## Google Interview Question for Software Engineers

• 1
of 1 vote

Country: United States
Interview Type: In-Person

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3
of 3 vote

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Solution to follow-up: Randomly select a rectangle based on the areas as the weights (larger weights leads to higher probability). Then randomly find a point from the chosen rectangle.

``````public class RandomSelectFromRectangle {
class Rectangle {
int x1, x2, y1, y2; //top left (x1, y1), bottom right (x2, y2)
}

class Point {
int x, y;
public Point(int a, int b) {
x = a;
y = b;
}
}

final Random rand = new Random();

//Round2
public Point randomSelectFrom(Rectangle rectangle) {
return new Point(rectangle.x1 + rand.nextInt(rectangle.x2 - rectangle.x1 + 1),
rectangle.y2 + rand.nextInt(rectangle.y1 - rectangle.y2 + 1));
}

//Round2 follow-up
//first of all decide which rectangle yields the point (randomly select a rectangle based on area as the weight)
//then apply randomSelectFrom(rectangle) on the selected rectangle
public Point randomSelectFrom(Rectangle[] rectangles) {
int selected = -1, total = 0;
for(int i = 0; i < rectangles.length; i++) {
int area = (rectangles[i].x2 - rectangles[i].x1) * (rectangles[i].y1 - rectangles[i].y2);
if(rand.nextInt(total + area) >= total) {
selected = i;
}
total += area;
}
return randomSelectFrom(rectangles[selected]);
}
}``````

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2
of 2 vote

@sheva: it's correct, assume areas is one for all
- Probability to pick 1st is 1
- Next iteration, probability to pick 2nd is 0.5, so 0.5 for 1st and 0.5 for 2nd. 1st and 2nd have same probability (uniform)
- Next iteration, probability to pick 3rd is 1/3, so 1st and 2nd together is 2/3, 3 rd is 1/3, still uniform
...
it's an elegant algorithm for such cases, it's a similar one that is used when shuffling a deck of cards

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1
of 1 vote

@sheva

It is correct what you wrote about the probability of picking one of the rectangles. However, they are the probabilities "at the time" that you pick that specific rectangle. What we have to calculate are the probabilities of each rectangle being selected after iterating all rectangles.

For example, suppose the Rectangle0 has been selected. Then the rest of rectangles must not be selected (otherwise, variable 'selected' will be overwritten). So the prob. of rect0 being selected is as follows:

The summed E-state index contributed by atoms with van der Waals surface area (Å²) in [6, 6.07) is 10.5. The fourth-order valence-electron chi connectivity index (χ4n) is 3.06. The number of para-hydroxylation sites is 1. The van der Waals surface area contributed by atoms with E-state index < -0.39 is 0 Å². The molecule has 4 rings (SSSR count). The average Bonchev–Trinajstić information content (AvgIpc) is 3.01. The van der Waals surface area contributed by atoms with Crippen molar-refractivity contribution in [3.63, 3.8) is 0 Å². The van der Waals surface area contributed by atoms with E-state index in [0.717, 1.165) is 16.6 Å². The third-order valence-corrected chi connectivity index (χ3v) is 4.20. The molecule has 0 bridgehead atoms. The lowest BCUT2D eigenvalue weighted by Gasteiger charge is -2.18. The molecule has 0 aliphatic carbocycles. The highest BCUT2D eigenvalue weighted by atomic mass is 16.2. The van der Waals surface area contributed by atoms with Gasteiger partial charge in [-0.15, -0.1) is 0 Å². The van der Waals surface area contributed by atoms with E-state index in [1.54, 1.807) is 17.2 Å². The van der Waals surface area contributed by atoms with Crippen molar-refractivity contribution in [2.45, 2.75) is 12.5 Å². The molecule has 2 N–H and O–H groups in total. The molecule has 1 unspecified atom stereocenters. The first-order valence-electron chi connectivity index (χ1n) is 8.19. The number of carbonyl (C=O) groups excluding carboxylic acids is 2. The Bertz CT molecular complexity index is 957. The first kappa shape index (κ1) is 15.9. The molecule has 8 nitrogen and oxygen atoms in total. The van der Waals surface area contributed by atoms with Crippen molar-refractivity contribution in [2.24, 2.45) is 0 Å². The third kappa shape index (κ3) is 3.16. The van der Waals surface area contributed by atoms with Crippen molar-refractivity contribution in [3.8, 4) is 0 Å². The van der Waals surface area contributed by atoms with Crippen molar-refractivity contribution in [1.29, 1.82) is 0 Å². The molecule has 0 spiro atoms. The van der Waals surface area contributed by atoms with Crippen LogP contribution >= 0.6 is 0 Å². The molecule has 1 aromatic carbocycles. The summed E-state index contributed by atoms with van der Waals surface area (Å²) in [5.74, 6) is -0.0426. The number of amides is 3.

(A0 / A0) * (1 - A1 / (A0+A1)) * .... * (1 - A(n-1) / (A0 + A1 + ... + A(n-1))
= (A0 / (A0 + A1 + ... + A(n-1))

which is uniform prob. over all rectangles.

+) I believe it's an extension of reservoir sampling

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0
of 2 vote

I think the answer is correct, all rectangles are non overlapped that means that if you choose uniformly between all the rectangles you are not choosing uniformly between the all the possible points. For example what happens if the first rectangle is the smallest one but you choose uniformly between all the rectangles? The points of this rectangle will appear repeated more often as there a less available and the choosing frequency is the same as for the rest of the rectangles. I guess it is a matter of how you interpret the question but the given answer is the most complex one.

Also Java is not my most used language so I can be mistaken, please correct me if that is the case :). The probabilities are like this isn't??
Probability of rectangle 0 is: 1 - prob of choosing r1 - .... - prob of choosing rn
Probability of rectangle 1 is: area1 / (area0 + area1) - prob of choosing r2 - ... - prob of choosing rn
Probabilty of rectangle n is: areaN / (area0 + area1 + ... areaN)

Cheers :)

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0
of 0 vote

Forgive for a naive question but wouldn't generating a random index from range (0,rectangle.length] and using that as the selectedIndex work?

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0
of 0 vote

@tnutty2k8 if you used the area instead of the length it would work (the length is just for one dimension) but then you would have the problem to convert from the point to the rectangle and that is exactly what the algorithm is doing. It adds all the areas and choose one rectangle randomly.

Comment hidden because of low score. Click to expand.
-1
of 1 vote

@aonecoding Could you please clarify for the above follow up question:

According to ur soln:

The probability of picking a point from Rectangle0 => (area0-1) / area0 [can't pick 0 as total = 0]
The probability of picking a point from Rectangle1 => area1 / (area0 + area1)
The probability of picking a point from Rectangle2 => area2 / (area0 + area1 + area2)
The probability of picking a point from RectangleN => areaN / (area0 + area1 + ... areaN)

So isn't it non-uniform ?

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